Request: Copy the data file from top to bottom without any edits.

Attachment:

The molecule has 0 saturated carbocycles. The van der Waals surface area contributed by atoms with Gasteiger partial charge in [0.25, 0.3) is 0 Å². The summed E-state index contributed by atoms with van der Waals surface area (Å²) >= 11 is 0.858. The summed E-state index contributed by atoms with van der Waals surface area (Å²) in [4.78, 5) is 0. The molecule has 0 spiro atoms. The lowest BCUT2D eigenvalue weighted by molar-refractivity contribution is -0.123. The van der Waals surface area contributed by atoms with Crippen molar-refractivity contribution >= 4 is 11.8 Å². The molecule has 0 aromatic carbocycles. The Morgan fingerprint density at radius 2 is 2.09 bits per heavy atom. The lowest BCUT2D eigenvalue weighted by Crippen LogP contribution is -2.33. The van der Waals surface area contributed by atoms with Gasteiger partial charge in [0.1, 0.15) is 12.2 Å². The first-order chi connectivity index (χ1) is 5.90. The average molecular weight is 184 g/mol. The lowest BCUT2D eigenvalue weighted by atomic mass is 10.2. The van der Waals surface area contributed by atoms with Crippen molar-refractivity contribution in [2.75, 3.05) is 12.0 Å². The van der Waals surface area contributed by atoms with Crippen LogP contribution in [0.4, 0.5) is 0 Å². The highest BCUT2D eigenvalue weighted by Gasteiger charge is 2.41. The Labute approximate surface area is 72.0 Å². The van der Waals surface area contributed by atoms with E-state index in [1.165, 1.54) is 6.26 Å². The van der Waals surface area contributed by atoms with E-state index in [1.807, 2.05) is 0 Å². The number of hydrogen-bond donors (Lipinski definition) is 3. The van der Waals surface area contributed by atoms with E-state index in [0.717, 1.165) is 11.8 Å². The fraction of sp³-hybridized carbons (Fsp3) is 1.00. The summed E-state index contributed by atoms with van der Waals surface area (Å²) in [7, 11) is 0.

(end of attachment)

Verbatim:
The molecule has 0 saturated carbocycles. The van der Waals surface area contributed by atoms with Gasteiger partial charge in [0.25, 0.3) is 0 Å². The summed E-state index contributed by atoms with van der Waals surface area (Å²) >= 11 is 0.858. The summed E-state index contributed by atoms with van der Waals surface area (Å²) in [4.78, 5) is 0. The molecule has 0 spiro atoms. The lowest BCUT2D eigenvalue weighted by molar-refractivity contribution is -0.123. The van der Waals surface area contributed by atoms with Crippen molar-refractivity contribution >= 4 is 11.8 Å². The molecule has 0 aromatic carbocycles. The Morgan fingerprint density at radius 2 is 2.09 bits per heavy atom. The lowest BCUT2D eigenvalue weighted by Crippen LogP contribution is -2.33. The van der Waals surface area contributed by atoms with Gasteiger partial charge in [0.1, 0.15) is 12.2 Å². The first-order chi connectivity index (χ1) is 5.90. The average molecular weight is 184 g/mol. The lowest BCUT2D eigenvalue weighted by atomic mass is 10.2. The van der Waals surface area contributed by atoms with Crippen molar-refractivity contribution in [2.75, 3.05) is 12.0 Å². The van der Waals surface area contributed by atoms with Crippen LogP contribution in [0.4, 0.5) is 0 Å². The highest BCUT2D eigenvalue weighted by Gasteiger charge is 2.41. The Labute approximate surface area is 72.0 Å². The van der Waals surface area contributed by atoms with E-state index in [1.165, 1.54) is 6.26 Å². The van der Waals surface area contributed by atoms with E-state index in [1.807, 2.05) is 0 Å². The number of hydrogen-bond donors (Lipinski definition) is 3. The van der Waals surface area contributed by atoms with E-state index in [0.717, 1.165) is 11.8 Å². The fraction of sp³-hybridized carbons (Fsp3) is 1.00. The summed E-state index contributed by atoms with van der Waals surface area (Å²) in [7, 11) is 0.